Monday, September 06, 2010

The Waterfront—and Engineering—Ain’t What It Used To Be

A few days ago, I watched “On the Waterfront,” the famous 1954 movie starring Marlon Brando, Karl Malden, and Eva Marie Saint. Brando plays a morally conflicted longshoreman named Terry who eventually takes a stand against the corrupt union that has murdered fellow longshoreman Joey, the brother of Edie (played by Saint). Karl Malden is the Catholic priest who gets involved in Edie’s freelance investigation of Joey’s death, and ultimately persuades Terry to confess his involvement in Joey’s death and testify against the union bosses, who thereupon beat him within an inch of his life.

This Oscar-winning movie’s context is the New York City dockyards of the 1950s, and was shot mostly on location. And here’s where engineering comes in.

As I watched the movie, I began to notice the backgrounds in outdoor scenes: gritty alleyways, buildings that were already half a century old in 1950, ships constantly plying the waters of the harbor, and factories, factories, factories. Not little one-story light-industry jobs, either: big towering brick-and-steel piles with steam coming out of pipes and tanks, places that were bustling hives of physical work for hundreds or thousands of people, as the dockyards themselves were. And the longshoremen union’s members were mostly first- or second-generation Irish immigrants, men who had spent all their lives busting their backs as they hauled heavy barrels, bags, and boxes around in the days before containerized shipping rendered most of their jobs obsolete.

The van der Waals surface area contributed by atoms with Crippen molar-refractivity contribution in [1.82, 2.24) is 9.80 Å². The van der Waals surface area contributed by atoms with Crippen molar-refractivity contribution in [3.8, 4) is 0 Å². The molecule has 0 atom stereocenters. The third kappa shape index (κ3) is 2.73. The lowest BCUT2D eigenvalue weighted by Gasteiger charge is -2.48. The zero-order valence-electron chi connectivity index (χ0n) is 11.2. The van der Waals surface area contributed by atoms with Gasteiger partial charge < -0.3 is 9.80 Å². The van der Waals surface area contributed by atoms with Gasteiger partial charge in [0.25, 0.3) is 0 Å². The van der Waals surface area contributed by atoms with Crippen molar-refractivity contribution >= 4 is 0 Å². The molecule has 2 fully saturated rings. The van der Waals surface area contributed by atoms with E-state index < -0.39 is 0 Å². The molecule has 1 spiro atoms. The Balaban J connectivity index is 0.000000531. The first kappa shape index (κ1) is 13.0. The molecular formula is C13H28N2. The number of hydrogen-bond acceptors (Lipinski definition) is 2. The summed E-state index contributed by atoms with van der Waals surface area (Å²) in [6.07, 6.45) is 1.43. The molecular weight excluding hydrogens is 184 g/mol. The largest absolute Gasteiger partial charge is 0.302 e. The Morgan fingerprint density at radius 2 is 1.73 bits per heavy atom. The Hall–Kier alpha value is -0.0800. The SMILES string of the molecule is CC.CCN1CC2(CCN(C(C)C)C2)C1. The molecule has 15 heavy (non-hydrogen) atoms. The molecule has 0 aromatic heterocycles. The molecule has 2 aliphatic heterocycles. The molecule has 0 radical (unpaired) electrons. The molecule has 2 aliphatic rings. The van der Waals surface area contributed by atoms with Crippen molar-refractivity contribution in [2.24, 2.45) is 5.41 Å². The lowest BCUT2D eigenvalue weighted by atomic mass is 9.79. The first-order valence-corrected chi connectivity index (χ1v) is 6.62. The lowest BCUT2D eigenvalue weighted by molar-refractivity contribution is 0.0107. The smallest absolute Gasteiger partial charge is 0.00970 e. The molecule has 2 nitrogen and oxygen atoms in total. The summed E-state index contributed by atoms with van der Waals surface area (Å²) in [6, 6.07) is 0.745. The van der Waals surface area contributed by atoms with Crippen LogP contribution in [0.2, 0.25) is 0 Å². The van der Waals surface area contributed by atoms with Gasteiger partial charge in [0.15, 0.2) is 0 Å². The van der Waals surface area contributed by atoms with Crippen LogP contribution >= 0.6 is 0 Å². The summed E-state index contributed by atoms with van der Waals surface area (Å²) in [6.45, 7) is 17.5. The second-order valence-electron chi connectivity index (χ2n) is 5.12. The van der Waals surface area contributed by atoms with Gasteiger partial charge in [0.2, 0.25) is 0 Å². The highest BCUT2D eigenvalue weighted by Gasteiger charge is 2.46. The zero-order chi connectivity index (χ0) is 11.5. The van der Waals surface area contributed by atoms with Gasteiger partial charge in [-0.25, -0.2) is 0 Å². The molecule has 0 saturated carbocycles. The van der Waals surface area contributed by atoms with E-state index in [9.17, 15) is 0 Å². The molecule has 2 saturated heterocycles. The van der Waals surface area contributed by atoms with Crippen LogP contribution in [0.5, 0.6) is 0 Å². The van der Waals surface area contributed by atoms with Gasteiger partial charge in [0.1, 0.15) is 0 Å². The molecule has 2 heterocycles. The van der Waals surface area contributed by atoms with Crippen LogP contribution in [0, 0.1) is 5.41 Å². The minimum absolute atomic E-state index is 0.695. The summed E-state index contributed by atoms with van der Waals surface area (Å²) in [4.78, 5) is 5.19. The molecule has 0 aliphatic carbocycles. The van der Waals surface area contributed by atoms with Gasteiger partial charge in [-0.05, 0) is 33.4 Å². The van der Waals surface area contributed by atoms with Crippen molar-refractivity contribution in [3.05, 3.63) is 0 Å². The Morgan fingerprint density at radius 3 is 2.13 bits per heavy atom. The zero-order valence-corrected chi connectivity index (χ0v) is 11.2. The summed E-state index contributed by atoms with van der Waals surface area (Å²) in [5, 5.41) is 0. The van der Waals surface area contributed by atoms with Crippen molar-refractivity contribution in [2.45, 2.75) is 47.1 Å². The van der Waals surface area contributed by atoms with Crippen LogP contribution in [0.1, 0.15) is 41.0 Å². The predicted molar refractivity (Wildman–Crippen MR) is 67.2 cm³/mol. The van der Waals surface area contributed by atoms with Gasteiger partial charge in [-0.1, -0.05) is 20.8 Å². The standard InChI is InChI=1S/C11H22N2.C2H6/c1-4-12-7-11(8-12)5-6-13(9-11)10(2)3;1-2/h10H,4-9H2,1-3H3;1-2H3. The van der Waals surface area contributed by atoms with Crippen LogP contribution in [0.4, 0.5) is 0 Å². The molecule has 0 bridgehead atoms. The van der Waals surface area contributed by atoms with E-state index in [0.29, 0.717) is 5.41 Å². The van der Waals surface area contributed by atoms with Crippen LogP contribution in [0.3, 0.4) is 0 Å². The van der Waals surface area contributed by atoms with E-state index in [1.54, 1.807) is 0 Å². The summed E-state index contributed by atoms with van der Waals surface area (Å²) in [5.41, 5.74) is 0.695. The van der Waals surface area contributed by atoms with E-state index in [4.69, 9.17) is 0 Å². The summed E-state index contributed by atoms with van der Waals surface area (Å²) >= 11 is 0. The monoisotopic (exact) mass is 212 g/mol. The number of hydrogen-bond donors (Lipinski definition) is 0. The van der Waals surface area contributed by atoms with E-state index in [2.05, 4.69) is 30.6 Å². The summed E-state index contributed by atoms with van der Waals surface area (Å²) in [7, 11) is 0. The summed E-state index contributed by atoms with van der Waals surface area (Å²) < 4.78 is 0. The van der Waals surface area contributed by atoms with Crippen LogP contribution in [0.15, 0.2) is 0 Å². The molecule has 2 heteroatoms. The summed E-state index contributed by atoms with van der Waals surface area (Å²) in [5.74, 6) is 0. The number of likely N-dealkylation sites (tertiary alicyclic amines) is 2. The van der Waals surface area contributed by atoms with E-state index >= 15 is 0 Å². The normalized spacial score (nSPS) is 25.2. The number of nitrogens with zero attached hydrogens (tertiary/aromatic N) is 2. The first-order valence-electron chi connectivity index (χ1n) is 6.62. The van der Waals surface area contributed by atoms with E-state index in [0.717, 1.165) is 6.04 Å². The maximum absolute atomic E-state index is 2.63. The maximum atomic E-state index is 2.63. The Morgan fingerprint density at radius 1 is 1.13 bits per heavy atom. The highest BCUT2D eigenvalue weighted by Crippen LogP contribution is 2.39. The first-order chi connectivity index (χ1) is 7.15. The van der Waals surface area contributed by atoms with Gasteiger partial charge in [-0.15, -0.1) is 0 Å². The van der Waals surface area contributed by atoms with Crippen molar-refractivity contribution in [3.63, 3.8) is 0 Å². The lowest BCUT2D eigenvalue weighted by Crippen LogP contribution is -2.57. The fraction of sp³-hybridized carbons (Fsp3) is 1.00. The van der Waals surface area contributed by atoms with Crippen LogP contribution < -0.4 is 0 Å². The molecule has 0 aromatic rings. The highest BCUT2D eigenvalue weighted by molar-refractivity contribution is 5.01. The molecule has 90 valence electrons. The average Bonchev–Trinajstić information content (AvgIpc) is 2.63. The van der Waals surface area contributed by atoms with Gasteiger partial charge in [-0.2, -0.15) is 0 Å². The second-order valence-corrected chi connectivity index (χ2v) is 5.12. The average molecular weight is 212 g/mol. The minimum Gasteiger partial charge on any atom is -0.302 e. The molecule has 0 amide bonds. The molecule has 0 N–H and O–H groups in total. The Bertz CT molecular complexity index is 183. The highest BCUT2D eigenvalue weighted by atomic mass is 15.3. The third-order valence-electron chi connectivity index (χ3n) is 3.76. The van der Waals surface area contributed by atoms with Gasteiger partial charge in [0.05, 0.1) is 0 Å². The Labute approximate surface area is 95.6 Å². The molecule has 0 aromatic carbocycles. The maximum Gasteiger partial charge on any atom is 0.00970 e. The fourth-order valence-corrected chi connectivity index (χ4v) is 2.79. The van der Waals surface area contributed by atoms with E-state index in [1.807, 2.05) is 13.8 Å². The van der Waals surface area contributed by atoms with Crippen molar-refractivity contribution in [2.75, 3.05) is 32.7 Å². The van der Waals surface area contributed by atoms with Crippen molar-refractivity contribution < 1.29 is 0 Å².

The fact that the American economy depended vitally on the large quantities of stuff that flowed in and out of our ports made it possible for longshoremens’ unions to gain an illegal stranglehold on the commerce flowing through the docks, profiting from all kinds of corrupt practices ranging from preferential treatment of workers and shippers in exchange for kickbacks to organized-crime-style theft of shipped goods. The best thing many of the longshoremen could do with their lives, beyond simple survival, was to scrimp and save in order to send their children to college, where the next generation might learn enough to get professional jobs in air-conditioned offices doing something like accounting or engineering.